Google’s relationship with your genome has been cause for hopeful speculation. The final chapter of Vise’s and Malseed’s new book on Google throws a little light on the matter:
One of the most exciting Google projects involves biological and genetic research that could foster important medical and scientific breakthroughs. Through this effort, Google may help accelerate the era of personalized medicine…
…Over dinner and plenty of wine in February 2005, Sergey Brin discussed the prospects for genetics and Google with the maverick biologist Dr. Craig Venter…Also at the table was Ryan Phelan, chief executive officer of DNA Direct [editor: and my boss], one of the foremost Internet companies providing individuals with genetic testing and counseling…Not long after the dinner in California, Brin and Page teamed up with Venter…[who is quoted as saying:] "Working with Google, we are trying to generate a gene catalogue to characterize all the genes on the planet and understand their evolutionary development. Geneticists have wanted to do this for generations." Over time, Venter said, Google will build up a genetic database, analyze it, and find meaningful correlations for individuals and populations.
Also last week, Google Base was unveiled. Pedro Beltrao (blog) has tested the waters with a little sequence data (nucleic and protein) and a discussion. Are the database that Venter refers to above and Google Base one and the same?
David Vise & Mark Malseed. The Google Story Delacorte Press, 2005.
Health and Human Services (HHS) have released V2 of their family history tool. This one is light-years better than V1, principally because it is now web-enabled.
A 15-year old boy conceived through anonymous sperm donation has tracked down his biological father using several morsels of information supplied by his mother, information about his own Y chromosome supplied by a dna test he ordered online, and a geneological database. The details are supplied by New Scientist:
The boy paid FamilyTreeDNA.com $289 for the service. His genetic father had never supplied his DNA to the site, but all that was needed was for someone in the same paternal line to be on file. After nine months of waiting and having agreed to have his contact details available to other clients, the boy was contacted by two men with Y chromosomes closely matching his own. The two did not know each other, but the similarity between their Y chromosomes suggested there was a 50 per cent chance that all three had the same father, grandfather or great-grandfather.
Importantly, the men both had the same last name, albeit with different spellings. This was the vital clue the boy needed to start his search in earnest. Though his donor had been anonymous, his mother had been told the man’s date and place of birth and his college degree. Using another online service, Omnitrace.com, he purchased the names of everyone that had been born in the same place on the same day. Only one man had the surname he was looking for, and within 10 days he had made contact.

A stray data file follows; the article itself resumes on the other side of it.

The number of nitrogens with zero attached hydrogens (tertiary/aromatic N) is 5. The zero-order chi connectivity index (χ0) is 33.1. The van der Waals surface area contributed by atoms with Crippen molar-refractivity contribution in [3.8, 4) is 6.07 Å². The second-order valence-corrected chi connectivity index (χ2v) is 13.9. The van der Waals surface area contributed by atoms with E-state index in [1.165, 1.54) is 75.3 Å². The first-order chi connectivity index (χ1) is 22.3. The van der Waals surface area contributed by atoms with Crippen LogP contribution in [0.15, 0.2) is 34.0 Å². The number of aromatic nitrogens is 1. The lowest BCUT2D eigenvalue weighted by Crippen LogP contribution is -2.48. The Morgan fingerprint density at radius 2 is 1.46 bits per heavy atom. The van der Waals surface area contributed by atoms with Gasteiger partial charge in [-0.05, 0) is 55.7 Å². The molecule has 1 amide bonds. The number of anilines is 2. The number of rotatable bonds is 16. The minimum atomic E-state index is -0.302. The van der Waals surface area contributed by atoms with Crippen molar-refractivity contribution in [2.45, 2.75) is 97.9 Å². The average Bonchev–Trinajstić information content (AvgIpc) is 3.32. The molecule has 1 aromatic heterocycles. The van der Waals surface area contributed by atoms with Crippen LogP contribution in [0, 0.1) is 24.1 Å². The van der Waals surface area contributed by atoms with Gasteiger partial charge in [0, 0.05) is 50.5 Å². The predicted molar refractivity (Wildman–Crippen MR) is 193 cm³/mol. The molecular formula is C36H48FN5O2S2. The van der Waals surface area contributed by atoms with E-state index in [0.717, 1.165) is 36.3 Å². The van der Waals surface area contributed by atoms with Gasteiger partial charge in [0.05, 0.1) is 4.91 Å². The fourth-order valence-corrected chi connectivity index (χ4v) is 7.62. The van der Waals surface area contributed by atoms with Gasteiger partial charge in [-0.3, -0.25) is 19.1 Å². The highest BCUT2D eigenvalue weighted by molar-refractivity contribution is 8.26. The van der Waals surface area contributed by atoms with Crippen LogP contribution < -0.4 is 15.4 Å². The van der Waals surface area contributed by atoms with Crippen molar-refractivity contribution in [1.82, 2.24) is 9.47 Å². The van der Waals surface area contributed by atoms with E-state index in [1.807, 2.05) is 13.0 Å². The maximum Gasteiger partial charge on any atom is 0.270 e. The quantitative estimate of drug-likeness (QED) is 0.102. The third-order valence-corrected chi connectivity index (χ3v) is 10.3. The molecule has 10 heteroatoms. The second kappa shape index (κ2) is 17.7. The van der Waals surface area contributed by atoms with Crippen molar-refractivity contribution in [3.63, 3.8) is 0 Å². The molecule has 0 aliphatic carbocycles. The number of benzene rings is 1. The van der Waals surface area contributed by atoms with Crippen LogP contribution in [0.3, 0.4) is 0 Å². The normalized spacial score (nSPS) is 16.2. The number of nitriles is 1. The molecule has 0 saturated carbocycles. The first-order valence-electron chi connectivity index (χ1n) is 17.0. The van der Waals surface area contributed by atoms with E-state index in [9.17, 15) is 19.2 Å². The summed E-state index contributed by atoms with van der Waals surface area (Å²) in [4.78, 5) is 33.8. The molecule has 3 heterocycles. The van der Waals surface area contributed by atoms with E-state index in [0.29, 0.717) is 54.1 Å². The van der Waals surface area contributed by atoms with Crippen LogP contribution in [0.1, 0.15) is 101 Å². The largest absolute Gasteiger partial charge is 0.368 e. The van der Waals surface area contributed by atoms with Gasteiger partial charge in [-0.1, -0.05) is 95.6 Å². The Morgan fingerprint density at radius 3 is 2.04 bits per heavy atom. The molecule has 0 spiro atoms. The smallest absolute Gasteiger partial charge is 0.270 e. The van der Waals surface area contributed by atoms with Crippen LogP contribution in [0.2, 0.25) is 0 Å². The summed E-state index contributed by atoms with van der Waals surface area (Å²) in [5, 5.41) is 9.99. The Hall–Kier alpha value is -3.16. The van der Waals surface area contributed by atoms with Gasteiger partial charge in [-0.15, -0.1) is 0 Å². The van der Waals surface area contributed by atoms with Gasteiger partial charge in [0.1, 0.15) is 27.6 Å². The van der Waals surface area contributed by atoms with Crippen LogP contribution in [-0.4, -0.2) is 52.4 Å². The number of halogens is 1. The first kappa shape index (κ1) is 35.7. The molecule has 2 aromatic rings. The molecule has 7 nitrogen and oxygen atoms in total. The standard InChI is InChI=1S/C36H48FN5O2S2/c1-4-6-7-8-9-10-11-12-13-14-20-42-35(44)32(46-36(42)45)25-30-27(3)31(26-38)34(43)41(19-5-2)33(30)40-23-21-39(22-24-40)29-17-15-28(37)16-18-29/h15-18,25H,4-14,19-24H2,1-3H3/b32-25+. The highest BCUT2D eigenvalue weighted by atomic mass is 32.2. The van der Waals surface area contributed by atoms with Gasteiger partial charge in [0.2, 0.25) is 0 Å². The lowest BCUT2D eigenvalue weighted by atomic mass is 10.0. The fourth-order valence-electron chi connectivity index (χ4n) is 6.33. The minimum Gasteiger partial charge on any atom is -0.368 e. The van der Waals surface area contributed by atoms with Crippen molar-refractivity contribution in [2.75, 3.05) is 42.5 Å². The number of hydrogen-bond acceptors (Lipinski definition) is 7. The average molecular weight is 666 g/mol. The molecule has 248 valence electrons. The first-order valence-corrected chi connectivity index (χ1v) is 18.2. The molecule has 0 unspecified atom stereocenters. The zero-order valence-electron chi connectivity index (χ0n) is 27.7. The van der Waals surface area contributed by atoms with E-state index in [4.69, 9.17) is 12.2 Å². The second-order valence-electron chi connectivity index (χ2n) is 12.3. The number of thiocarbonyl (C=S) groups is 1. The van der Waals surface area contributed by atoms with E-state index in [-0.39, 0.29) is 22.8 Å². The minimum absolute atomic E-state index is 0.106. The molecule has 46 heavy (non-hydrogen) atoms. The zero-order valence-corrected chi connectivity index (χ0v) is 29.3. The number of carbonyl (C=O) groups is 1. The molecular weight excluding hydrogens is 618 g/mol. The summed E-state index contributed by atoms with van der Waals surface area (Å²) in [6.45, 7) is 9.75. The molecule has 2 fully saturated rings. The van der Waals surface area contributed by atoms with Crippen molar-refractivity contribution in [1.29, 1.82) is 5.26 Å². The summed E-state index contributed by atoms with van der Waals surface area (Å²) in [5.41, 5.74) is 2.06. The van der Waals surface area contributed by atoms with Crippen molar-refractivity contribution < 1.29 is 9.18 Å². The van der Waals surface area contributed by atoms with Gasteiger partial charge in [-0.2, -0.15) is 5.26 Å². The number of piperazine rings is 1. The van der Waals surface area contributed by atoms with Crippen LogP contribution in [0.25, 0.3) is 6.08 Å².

The privacy implications for other anonymous sperm donors is significant. Equally astonishing is the implication of this 15 year old boy: young persons of the Net-Generation, so called N-geners, are superpower users of technology. The ability of this kid to piece together a mishmash of technologies and services on the web for his purposes is truly remarkable.
|Don Tapscott. Growing Up Digital: The Rise of the Net Generation. New York: McGraw-Hill, 1998.|
|Mark Rothstein. Genetic Secrets : Protecting Privacy and Confidentiality in the Genetic Era. Yale UP 1999.|
New website that aims to track public population projects in genomics, the P3G Observatory:
In its effort to provide information and tools for large-scale
population genetics projects, the P3G Observatory contains a catalog of
population genomics studies as well as detailed questionnaire
I’m sure OTC diagnostics, whether it be for HIV or cancer is not for everyone — but this doesn’t mean, I believe, that no one should be able to have access to such tests. This week’s MIT Tech review covers developments in cancer diagnostics that promise to make quick, easy, inexpensive cancer detection a reality:
According to [Charles] Lieber, the device, which uses nanowires to detect
telltale cancer proteins, could lead to inexpensive and highly-accurate
tests — people could even buy them in a local drugstore and perform
the testing themselves. "We can take a very small amount of blood and
with a very simple filtration step get an answer within five minutes,"
Lieber says, adding that the device has "a sensitivity a thousand times
better" than in a lab.
Kevin Bullis, Drugstore Cancer Tests, MIT Tech Review. Oct 31 2005.
Charles Lieber’s Homepage at Harvard University.